Leadership Lessons from Naomi Osaka and Simone Biles
I am at that stage in my career where I am seeing the newer generation challenge and redefine norms and expectations. When I started my career in big law, there was this expectation to go above and beyond at all costs. Yet, being sad, depressed, and mentally exhausted were considered signs of weakness that should not be displayed.
It is humbling to see the world’s greatest jolt society into a compassionate sphere: compassion for self and others. The world within which we operate is challenging. Black women still make 63 cents to every dollar a white, non-Hispanic man makes, and the pandemic turned the clock back in terms of impact on Black women. The last few weeks were a reminder that sexual harassment in the workplace is still very much a reality. And we are now just starting to really broach the topic of mental health in the workplace.
Emerging from these bleak realities is a different form of leadership, one that requires leaders to be supportive of others, which celebrates candor and transparency, and demands that mental health be prioritized.
Below are a few tenets of this empathetic leadership that Simone Biles and Naomi Osaka embody:
- Elevating women of color. We’ve seen Simone support her teammates from the sidelines in Tokyo. We also saw Naomi support Coco Gauff during the 2019 U.S. Open. This support of not just their peers but also their competitors is a healthy departure from the ‘me first’/zero-sum game approach. The effect here is twofold: they are lifting up women who, by virtue of their race, are at a disadvantage. Additionally, they are nurturing the next generation of diverse leaders that will, in turn, emulate these values of community and kindness.
- Raising awareness about mental health. A recent study showed that “up to 80% of people will experience a diagnosable mental health condition over the course of their lifetime.” Mental health issues are, therefore, the norm. When Naomi uses her platform to discuss the prevalence of mental health issues, it adds urgency to addressing this topic.
- Putting personal mental health first. A few months ago, Naomi challenged convention by refusing to attend French Open press conferences to protect her mental health. When she received pushback from the establishment, Naomi withdrew from the French Open to prioritize her mental health. During the Tokyo Olympics, Simone withdrew from certain events because she was fighting internal ‘demons.’ Naomi and Simone have demonstrated that it’s OK to sit a round out. As humans who navigate the ups and downs of life, we can’t always perform. Naomi and Simone are normalizing the idea that it’s OK to take a beat to regroup and engage in self-care.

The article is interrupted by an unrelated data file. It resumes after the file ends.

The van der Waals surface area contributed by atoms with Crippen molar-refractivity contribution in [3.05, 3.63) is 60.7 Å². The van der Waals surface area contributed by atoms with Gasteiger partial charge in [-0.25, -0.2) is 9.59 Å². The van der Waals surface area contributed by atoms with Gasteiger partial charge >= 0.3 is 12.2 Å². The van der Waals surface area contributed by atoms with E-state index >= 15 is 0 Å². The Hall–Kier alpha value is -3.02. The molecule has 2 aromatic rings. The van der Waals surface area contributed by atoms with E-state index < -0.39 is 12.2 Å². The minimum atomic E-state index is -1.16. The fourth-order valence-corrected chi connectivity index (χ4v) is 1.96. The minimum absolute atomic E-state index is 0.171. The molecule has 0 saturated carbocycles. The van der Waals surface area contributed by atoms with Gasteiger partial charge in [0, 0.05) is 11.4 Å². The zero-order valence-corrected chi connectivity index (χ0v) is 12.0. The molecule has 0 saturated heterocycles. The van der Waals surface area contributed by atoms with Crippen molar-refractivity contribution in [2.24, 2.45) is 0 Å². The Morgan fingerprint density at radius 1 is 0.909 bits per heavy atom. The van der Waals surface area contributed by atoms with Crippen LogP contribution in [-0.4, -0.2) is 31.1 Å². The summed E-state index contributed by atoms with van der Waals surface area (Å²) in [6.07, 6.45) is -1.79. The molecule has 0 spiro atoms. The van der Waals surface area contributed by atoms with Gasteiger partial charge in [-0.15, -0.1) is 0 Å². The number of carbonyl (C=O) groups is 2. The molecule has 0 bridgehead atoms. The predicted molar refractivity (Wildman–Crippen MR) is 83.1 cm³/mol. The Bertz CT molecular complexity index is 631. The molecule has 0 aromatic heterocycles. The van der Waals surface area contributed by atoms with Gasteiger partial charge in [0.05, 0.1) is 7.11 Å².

- Being vulnerable is an act of bravery. Instead of having to fight against one’s demons silently in a corner, Simone and Naomi have proven that we don’t have to feel shame regarding our mental health issues.
- Leveraging their platforms to advocate for social justice. From speaking out against sexual abuse to wearing masks with the names of victims of police brutality, both use their voices to shine a light on systemic racism and systemic abuse against women.
Simone Biles and Naomi Osaka have taught us all these lessons while winning Olympic medals and Grand Slams. They have shown us that we can be the best in our field, elevate those around us, all the while putting our mental health first. This new form of leadership will unlock the potential of scores of diverse leaders who will, in turn, be leading from a place of compassion, self-love, and community.
Kindred’s Chief Impact Officer, Sarah Green-Vieux, is an ESG expert, holding a degree from Georgetown Law. Sarah joined Kindred from JUST Capital, where she held the role of Director, Human Rights & Communities. She led research on the types of opportunities companies created for local communities and minorities, including second-chance policies, veteran hiring policies, and funding local educational efforts. She also developed research on Diversity, Equity, and Inclusion, and privacy rights. A licensed attorney, Sarah was an associate for law firm White & Case’s arbitration department, where she worked on multimillion-dollar international disputes. Sarah currently serves as a Board Member of Middle Project, a non-profit dedicated to preparing ethical leaders for a just society. A committed advocate for development and human rights, she has volunteered with a civil rights firm in New York, trained Haitian judges on arbitration in Port-au-Prince, and launched the opening of a medical facility in Burkina Faso. Sarah is most recently a new mother to a beautiful young girl named Zora!